When I announced to the world – my mum and a few mates – that I would be trekking to Everest Base Camp, I immediately began talking it down.
'It's only a bit of a walk, it'll be fine.’
Quite a few mates talked it down for me: 'It's not like you're climbing Everest, is it?'
I'd read a few blogs and had gotten the impression it was going to be fairly difficult; but honestly, I thought it was going to be a stroll in the park.
It wasn’t. It was gruelling. The altitude, the cold, the lack of meat, the actual walking. As far as underestimations goes, this will take some beating.
And yet it was an 11-day hike that I will never forget, breathtaking in every sense of the word and an experience that will also take some beating.
Here are a few things I learned:
If you're planning on proposing to your partner make sure you keep the ring on you at all times
This was always going to be the trip of a lifetime for me. I proposed to my girlfriend, Danielle, at base camp. I proposed knowing full well we still had days of trekking ahead and saying ‘no’ would only lead to unnecessary awkwardness. She said 'yes'; out of love, not because of diminishing oxygen levels.
Looking after a ring abroad is one hell of a stressful experience.
On the way out we missed our connecting flight in Oman. Because we were sharing one bag for hand luggage and I didn't want airport security unwittingly spoiling the surprise I packed the ring in my 36-litre rucksack, to be stored safely in the hold.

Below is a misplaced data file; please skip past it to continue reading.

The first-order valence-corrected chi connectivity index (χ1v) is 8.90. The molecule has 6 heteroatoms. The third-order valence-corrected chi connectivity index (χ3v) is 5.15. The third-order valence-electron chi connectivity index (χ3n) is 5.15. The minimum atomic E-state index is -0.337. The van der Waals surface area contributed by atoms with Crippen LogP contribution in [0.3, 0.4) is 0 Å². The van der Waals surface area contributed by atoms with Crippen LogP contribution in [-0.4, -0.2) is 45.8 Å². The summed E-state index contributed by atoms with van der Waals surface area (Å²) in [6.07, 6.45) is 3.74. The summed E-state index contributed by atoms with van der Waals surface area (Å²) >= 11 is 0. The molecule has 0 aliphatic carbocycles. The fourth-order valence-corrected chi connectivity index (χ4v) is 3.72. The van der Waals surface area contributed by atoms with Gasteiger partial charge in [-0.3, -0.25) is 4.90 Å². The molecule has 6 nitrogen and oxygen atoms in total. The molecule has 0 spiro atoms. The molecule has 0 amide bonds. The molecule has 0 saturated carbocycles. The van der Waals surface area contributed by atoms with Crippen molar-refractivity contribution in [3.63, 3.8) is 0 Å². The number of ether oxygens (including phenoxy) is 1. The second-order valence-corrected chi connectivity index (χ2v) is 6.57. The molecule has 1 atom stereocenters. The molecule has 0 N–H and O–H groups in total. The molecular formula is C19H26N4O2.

All good until we miss the connection. We're put up in a nice hotel as we wait 18 hours for the next available flight. Our bags, I am reliably assured by somebody who couldn't care less, will meet us there.
It's at this point that Danielle asks me if the bags are insured to which I honestly reply, 'No I don't think they are.'
I still sweat now when I think about it.
The ring, like us, eventually made it to base camp; and I was only four sizes out.
It's a slog
You start off in Lukla, a good 40 miles from destination base camp. Forty miles doesn’t sound too bad. You'd probably cover that comfortably in three days over here. It took us eight. Altitude!
Lukla is located at 2,860m above sea level; EBC 5,380m. I’d never hiked above 3,000m and wasn't prepared in the slightest for the effect altitude has on your body. The sleepless nights, hellish headaches, debilitating fatigue; they all conspired to make those days above 3,000m horribly taxing. Day one strides quickly became baby steps as we climbed higher and the air became thinner. We went from, 'Wow, we can't wait to come back here' to 'Right, two more days and we're on our way back down.’
This was our itinerary.
Day 1: Kathmandu to Lukla (flight). Lukla to Phakding (4 miles).
Day 2: Phakding to Namche Bazaar (4.5 miles)
Day 3: Namche Bazaar acclimatisation day.
Day 4: Namche Bazaar - Tengboche (3.7 miles)
Day 5: Tengboche - Dingboche (5.7 miles)
Day 6: Dingboche acclimatisation day.
Day 7: Dingboche - Lobuche (4 miles)
Day 8: Lobuche - Gorak Shep (2.5 miles); Gorak Shep - Everest Base Camp (2.1 miles); Everest Base Camp - Gorak Shep (2.1 miles).
Day 9: Gorak Shep - Pheriche (6 miles)
Day 10: Pheriche to Namche Bazaar (9 miles)
Day 11: Namche Bazaar to Lukla (8.5 miles)
Day 12: Lukla to Kathmandu (flight).
Take your time
There are no medals for completing EBC in the quickest time. There are no medals full stop, not even a certificate. So, there's no point in racing up there in as few a days as possible because the chances are you’ll be hitching a ride back down in a helicopter.